by Rabbi Samuel M. Cohon, Senior Rabbi,
of Tucson, Arizona, USA, and host, “The Too Jewish Radio Show with Rabbi Sam Cohon and Friends”
The great 60’s comedian, Alan Sherman wrote a book about restrictions on human behavior. He decided to invent a new religion, which would have only one commandment: “Thou shalt not stuff 37 tennis balls down the toilet.” In great excitement he went to a sign painter to create the tablet of this new covenant, and asked him to make up a huge sign with it. But the sign painter refused.
“Friend,” he said, “I’m going to do you a big favor. I’m
going to paint your sign. Because if I paint it, the day after the sign goes up, there will be a run on sporting goods stores. Tennis balls will sell like hotcakes, and plumbers will work round the clock. The virtuous will only stuff 36 tennis balls down their toilets. Normal sinners will stuff 37 tennis balls. And the truly wicked will stuff 38 tennis balls. Friend, we human beings are many things; but we all of us are perverse.”
As we approach the Torah portion of Mishpatim, we do well to remember that. The last few weeks we have seen magnificent Torah portions. But after B’shalach’s great song of freedom, after the majesty of the Ten Commandments at Sinai, after the greatest events in the history of our people, we thump down to earth with a Torah portion full of laws, restrictions, norms and standards. In short – rules; and we just don’t like rules.
like unabridged freedom. We Progressive Jews believe in freedom of thought, freedom of conscience, freedom of choice, freedom of and in every particular of our decision-making. We choose our own course in life, and vigorously resist anyone who tries to curtail our liberties. Nobody tells us what to think, or how to act. A universal covenant code? Antique laws of an ancient autocratic god?
Al achat kama v’chama
, how much less will we like those! We refuse to be tied up by rules, because they bind us in like the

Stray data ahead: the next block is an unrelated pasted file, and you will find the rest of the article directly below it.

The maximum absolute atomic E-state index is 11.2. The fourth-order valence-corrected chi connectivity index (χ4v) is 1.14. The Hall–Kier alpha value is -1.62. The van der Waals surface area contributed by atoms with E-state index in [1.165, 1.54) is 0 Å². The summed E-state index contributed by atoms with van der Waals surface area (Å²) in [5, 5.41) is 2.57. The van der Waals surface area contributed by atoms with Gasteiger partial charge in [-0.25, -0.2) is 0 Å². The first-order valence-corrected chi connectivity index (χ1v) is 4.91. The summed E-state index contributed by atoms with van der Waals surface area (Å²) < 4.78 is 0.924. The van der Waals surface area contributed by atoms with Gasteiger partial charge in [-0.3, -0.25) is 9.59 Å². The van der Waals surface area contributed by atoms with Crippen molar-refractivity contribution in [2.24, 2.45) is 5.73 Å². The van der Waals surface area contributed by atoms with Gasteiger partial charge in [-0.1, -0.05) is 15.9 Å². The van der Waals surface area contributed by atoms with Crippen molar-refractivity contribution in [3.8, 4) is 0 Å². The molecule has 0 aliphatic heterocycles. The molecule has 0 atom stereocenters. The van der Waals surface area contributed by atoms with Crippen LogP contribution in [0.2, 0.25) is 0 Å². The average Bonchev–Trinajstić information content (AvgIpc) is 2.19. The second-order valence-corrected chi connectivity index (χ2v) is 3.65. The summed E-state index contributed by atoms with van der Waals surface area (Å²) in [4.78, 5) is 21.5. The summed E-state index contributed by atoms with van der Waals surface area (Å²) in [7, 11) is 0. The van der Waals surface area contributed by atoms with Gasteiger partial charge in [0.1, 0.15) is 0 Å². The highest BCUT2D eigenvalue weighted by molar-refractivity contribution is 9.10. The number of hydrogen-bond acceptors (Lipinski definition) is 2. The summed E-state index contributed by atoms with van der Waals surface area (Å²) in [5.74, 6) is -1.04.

we don’t wear.
And we have good reason to dislike rules. As Progressive Jews, we are not marionettes controlled by a heavenly puppeteer; we are free actors in the magnificent improvisation of life. Religion can encourage social action, but it has no right to control social
So what to make of Mishpatim? The first part is the famous book of the covenant, a listing of the laws that the people were supposed to observe. These are person-to-person laws,
, that affect our everyday, human interactions. According to some authorities these are so basic they would exist even without the Torah.
A bunch of rules, and, again, most Progressive Jews – indeed, most people –
don’t like rules
But the fact is that whether or not we
rules, we seem to
rules. In our daily lives we abide by all kinds of rules. We drive our cars according to the
of the motor vehicle department. We pay taxes at the command of the tax code. We use forks, spoons and knives
Emily Post. We listen to music from the Torah of itunes, and have our social conduct governed by laws as intricate as any Halachic framework—send a thank-you note, call your mother, reply to emails, text back, don’t wear jeans to services. Our cherished illusion of unbounded freedom in our daily lives is really just that: an illusion.
But when it comes to religion it’s a different matter. We are truly free, right?
Well, not really. It’s actually just a different choice. We have the freedom to choose for ourselves